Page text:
And so we approach the main event. Francine booked our overnight cruise aboard the Milford Mariner on Milford Sound way back in February; some dates were full even then. The cruise was tonight. Today we made our way from Te Anau to the Milford Sound “settlement”. Unfortunately, following yesterday’s beautiful blue skies, this morning had dawned grey and overcast with low clouds shrouding the hills/mountains surrounding Lake Te Anau.
There is but one road into and out of Milford Sound so our return journey tomorrow morning would necessarily retrace our inbound steps. It’s as journey of 120kms (allow 2 hours) so leaving at 10:30 and with a check-in time for our overnight cruise of 16:00, we had time to dawdle at various touristy attractions en route.
At the first of several stops, Francine tried a shot across the lake for reflections but in all honesty, the solid grey sky didn’t really do it justice.
There was better fortune at a second stop when we spotted an expansive swathe of mixed colour lupins, with a suitably situated parking place, actually part of a Department of Conservation campsite. Naturally, there were several cars already there with people taking various shots of the mass of lupins. The good thing was that the parking area was inaccessible to the swarms of tour buses which leave from Queenstown every morning on day trips. Francine is fond of saying that she doesn’t want harsh shadows for flower photography. She certainly had no shadows of any description this morning.
The first part of the road to Milford Sound was proving pretty easy. Our next stop was at the so-called Mirror Lakes. This time we did run into tour buses – seven of them, most of which seemed to be loaded with Orientals armed with their selfie sticks and assorted cameras. Orientals appear to be a strange breed – well, several breeds – in that they don’t tend to take pictures of just scenery, they really want themselves standing in front of said scenery. Standing in front of said scenery is often accompanied by a strange Churchill-like V-sign made with both hands. I presume this has nothing to do with victory, which is what Churchill meant, but I confess to being bemused about what it might mean. Stupefying! In any event, the Mirror Lakes weren’t doing their job today in the lack of sun, not that that deterred our Oriental friends. We didn’t bother.
Still with time to burn, we were attracted by a 45-minute nature walk advertised at the southern end of Lake Gunn. This was decidedly a botanical nature walk with no critters in evidence but the woodland did look positively primordial, again, with most of the trees with smothered in mosses and lichens. So, a clean and damp environment, then. We stopped here for lunch again but could not fling open Busby’s rear doors because a sand fly scourge descended upon us. Sand flies, Francine has decided, are somewhat worse than mosquitoes because they gnaw a bare patch and leave anticoagulants to keep the blood flowing. Charming!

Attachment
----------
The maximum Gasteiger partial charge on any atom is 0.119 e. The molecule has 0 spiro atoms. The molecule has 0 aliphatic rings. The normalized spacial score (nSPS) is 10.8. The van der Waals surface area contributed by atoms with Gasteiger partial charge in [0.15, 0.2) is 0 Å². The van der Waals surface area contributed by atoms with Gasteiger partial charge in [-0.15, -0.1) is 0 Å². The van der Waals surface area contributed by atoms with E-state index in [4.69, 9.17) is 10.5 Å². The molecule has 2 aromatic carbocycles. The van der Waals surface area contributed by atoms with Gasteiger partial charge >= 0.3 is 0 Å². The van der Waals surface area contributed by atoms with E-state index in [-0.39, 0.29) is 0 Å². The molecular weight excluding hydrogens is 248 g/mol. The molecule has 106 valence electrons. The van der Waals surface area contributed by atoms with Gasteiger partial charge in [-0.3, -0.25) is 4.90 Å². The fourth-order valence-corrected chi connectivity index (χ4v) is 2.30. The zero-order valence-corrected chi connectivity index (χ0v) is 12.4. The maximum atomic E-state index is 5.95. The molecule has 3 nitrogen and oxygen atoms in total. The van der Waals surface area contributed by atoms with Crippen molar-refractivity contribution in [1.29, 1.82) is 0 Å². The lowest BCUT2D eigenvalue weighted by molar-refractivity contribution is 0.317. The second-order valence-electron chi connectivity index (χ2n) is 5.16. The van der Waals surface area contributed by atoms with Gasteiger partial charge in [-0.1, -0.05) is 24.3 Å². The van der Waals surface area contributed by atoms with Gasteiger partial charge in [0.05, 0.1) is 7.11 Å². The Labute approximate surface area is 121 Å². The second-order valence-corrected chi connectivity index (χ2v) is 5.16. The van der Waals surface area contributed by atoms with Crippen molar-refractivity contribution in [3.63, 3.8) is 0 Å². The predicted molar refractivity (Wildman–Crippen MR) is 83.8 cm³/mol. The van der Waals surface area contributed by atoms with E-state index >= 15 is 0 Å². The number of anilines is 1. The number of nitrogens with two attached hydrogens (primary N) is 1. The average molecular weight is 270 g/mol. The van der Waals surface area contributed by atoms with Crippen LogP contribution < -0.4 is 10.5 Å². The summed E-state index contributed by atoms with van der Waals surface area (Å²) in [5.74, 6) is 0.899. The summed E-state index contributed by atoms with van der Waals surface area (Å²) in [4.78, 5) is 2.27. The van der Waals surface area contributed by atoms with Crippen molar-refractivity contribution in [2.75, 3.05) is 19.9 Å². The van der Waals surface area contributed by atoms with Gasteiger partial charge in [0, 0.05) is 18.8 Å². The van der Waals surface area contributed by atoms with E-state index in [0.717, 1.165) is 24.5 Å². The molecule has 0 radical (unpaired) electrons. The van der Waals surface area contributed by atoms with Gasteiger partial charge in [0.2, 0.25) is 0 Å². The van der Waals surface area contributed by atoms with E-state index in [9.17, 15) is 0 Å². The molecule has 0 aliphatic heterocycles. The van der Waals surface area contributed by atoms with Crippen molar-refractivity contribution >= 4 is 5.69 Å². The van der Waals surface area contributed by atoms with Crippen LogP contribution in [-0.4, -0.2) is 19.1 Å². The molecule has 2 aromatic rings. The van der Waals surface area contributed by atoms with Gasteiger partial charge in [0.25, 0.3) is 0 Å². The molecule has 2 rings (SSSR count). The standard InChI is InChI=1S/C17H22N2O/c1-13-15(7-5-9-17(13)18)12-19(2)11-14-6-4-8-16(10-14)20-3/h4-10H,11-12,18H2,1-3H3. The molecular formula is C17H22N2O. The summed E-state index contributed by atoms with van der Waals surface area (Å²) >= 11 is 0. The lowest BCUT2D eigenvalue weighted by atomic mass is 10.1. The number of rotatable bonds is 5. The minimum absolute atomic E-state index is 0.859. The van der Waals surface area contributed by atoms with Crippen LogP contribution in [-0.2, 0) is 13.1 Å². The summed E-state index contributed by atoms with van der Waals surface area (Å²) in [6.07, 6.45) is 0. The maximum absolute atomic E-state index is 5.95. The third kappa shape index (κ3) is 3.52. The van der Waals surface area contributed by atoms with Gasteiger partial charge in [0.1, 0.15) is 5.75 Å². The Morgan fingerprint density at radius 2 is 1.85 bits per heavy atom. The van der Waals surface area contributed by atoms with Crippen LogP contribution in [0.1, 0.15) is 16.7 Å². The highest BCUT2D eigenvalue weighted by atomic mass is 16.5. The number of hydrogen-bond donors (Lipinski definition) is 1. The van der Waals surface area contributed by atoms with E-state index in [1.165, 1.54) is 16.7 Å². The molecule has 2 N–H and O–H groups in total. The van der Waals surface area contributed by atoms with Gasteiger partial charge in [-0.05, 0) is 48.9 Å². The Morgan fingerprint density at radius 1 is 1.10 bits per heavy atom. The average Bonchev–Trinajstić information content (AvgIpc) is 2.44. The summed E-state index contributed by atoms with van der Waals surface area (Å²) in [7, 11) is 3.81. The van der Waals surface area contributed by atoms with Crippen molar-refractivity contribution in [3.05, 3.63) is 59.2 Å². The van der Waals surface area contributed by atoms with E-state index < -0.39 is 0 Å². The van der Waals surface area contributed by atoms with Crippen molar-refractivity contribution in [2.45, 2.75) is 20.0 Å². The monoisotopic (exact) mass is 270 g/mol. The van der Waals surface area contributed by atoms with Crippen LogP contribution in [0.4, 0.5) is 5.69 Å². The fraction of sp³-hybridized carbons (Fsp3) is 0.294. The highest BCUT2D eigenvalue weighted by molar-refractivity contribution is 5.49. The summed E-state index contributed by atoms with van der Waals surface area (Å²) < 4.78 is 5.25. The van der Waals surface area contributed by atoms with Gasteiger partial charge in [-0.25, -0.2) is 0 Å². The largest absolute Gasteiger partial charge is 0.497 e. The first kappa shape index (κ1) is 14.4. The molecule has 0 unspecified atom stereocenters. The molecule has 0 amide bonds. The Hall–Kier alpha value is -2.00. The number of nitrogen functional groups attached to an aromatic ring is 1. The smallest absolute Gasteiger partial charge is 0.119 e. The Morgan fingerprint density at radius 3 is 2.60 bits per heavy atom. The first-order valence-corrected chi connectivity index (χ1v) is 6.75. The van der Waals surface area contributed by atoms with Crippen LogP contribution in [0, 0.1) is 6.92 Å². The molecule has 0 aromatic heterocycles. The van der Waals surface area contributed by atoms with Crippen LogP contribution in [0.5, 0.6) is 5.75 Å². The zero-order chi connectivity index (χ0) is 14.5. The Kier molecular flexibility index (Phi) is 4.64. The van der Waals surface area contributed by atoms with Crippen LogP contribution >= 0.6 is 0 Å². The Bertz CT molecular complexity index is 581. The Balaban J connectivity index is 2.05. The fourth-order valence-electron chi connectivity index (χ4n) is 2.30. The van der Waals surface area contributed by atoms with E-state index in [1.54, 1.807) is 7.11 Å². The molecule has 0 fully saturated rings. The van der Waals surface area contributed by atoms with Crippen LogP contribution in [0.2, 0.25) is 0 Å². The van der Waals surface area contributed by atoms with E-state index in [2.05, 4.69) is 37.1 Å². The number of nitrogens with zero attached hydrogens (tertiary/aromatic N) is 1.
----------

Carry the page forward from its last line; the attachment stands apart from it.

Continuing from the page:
There was a stop at which we were supposed to be able to see a Kea. Keas are a New Zealand native lumbering parrot which can actually fly. We did see one but it was marching along the tarmac of the parking area so it wasn’t a great photo opportunity. Had to be done, though, for the sake of completeness.
By now the 120kms journey was beginning to be feeling arduous due to all the stopping. I was relieved to make our last stop in the queue to get through the 1.2-kilometre tunnel just before the descent towards Milford Sound itself. Like most of the road bridges in New Zealand, the tunnel is a single lane so is traffic light controlled. The wait can to proceed can be up to 5 minutes. I was even more relieved when, on exiting the tunnel, we did so into brighter weather with the clouds breaking and allowing sun to shine through. Perhaps our Milford Sound cruise would be brighter than we had been led to believe.
Busby was going to be spending a night alone in a car park. Mind you, most car parks are at least as good as many of the New Zealand campsites, short of an electric hook-up, of course.